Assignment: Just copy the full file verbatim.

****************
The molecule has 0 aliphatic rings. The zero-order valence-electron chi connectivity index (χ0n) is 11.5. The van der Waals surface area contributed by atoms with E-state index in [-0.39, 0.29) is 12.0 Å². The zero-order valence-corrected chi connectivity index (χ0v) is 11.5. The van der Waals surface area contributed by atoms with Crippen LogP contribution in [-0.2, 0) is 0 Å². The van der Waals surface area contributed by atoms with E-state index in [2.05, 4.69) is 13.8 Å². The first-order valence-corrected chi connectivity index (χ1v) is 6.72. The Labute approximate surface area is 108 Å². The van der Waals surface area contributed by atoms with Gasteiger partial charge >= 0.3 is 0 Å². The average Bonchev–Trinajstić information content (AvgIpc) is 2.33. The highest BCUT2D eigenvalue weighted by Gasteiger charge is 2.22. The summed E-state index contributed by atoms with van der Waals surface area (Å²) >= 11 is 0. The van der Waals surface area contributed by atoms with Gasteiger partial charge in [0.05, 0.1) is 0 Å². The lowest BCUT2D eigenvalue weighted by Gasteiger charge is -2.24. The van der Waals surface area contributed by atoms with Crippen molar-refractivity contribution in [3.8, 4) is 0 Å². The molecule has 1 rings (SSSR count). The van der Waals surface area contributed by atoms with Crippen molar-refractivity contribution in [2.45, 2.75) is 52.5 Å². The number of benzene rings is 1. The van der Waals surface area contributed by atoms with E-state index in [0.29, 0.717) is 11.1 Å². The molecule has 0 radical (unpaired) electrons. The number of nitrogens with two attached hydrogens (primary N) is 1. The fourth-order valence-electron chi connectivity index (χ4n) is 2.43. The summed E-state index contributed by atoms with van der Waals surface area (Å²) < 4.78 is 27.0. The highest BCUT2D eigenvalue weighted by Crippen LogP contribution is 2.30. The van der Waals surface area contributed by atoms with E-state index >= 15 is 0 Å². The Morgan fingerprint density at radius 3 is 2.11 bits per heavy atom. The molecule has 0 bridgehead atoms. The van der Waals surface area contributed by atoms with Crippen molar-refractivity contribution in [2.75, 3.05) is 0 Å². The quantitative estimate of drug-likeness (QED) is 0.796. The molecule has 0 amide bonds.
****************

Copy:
The molecule has 0 aliphatic rings. The zero-order valence-electron chi connectivity index (χ0n) is 11.5. The van der Waals surface area contributed by atoms with E-state index in [-0.39, 0.29) is 12.0 Å². The zero-order valence-corrected chi connectivity index (χ0v) is 11.5. The van der Waals surface area contributed by atoms with Crippen LogP contribution in [-0.2, 0) is 0 Å². The van der Waals surface area contributed by atoms with E-state index in [2.05, 4.69) is 13.8 Å². The first-order valence-corrected chi connectivity index (χ1v) is 6.72. The Labute approximate surface area is 108 Å². The van der Waals surface area contributed by atoms with Gasteiger partial charge >= 0.3 is 0 Å². The average Bonchev–Trinajstić information content (AvgIpc) is 2.33. The highest BCUT2D eigenvalue weighted by Gasteiger charge is 2.22. The summed E-state index contributed by atoms with van der Waals surface area (Å²) >= 11 is 0. The van der Waals surface area contributed by atoms with Gasteiger partial charge in [0.05, 0.1) is 0 Å². The lowest BCUT2D eigenvalue weighted by Gasteiger charge is -2.24. The van der Waals surface area contributed by atoms with Crippen molar-refractivity contribution in [3.8, 4) is 0 Å². The molecule has 1 rings (SSSR count). The van der Waals surface area contributed by atoms with Crippen molar-refractivity contribution in [2.45, 2.75) is 52.5 Å². The number of benzene rings is 1. The van der Waals surface area contributed by atoms with E-state index in [0.29, 0.717) is 11.1 Å². The molecule has 0 radical (unpaired) electrons. The number of nitrogens with two attached hydrogens (primary N) is 1. The fourth-order valence-electron chi connectivity index (χ4n) is 2.43. The summed E-state index contributed by atoms with van der Waals surface area (Å²) < 4.78 is 27.0. The highest BCUT2D eigenvalue weighted by Crippen LogP contribution is 2.30. The van der Waals surface area contributed by atoms with E-state index >= 15 is 0 Å². The Morgan fingerprint density at radius 3 is 2.11 bits per heavy atom. The molecule has 0 bridgehead atoms. The van der Waals surface area contributed by atoms with Crippen molar-refractivity contribution in [2.75, 3.05) is 0 Å². The quantitative estimate of drug-likeness (QED) is 0.796. The molecule has 0 amide bonds.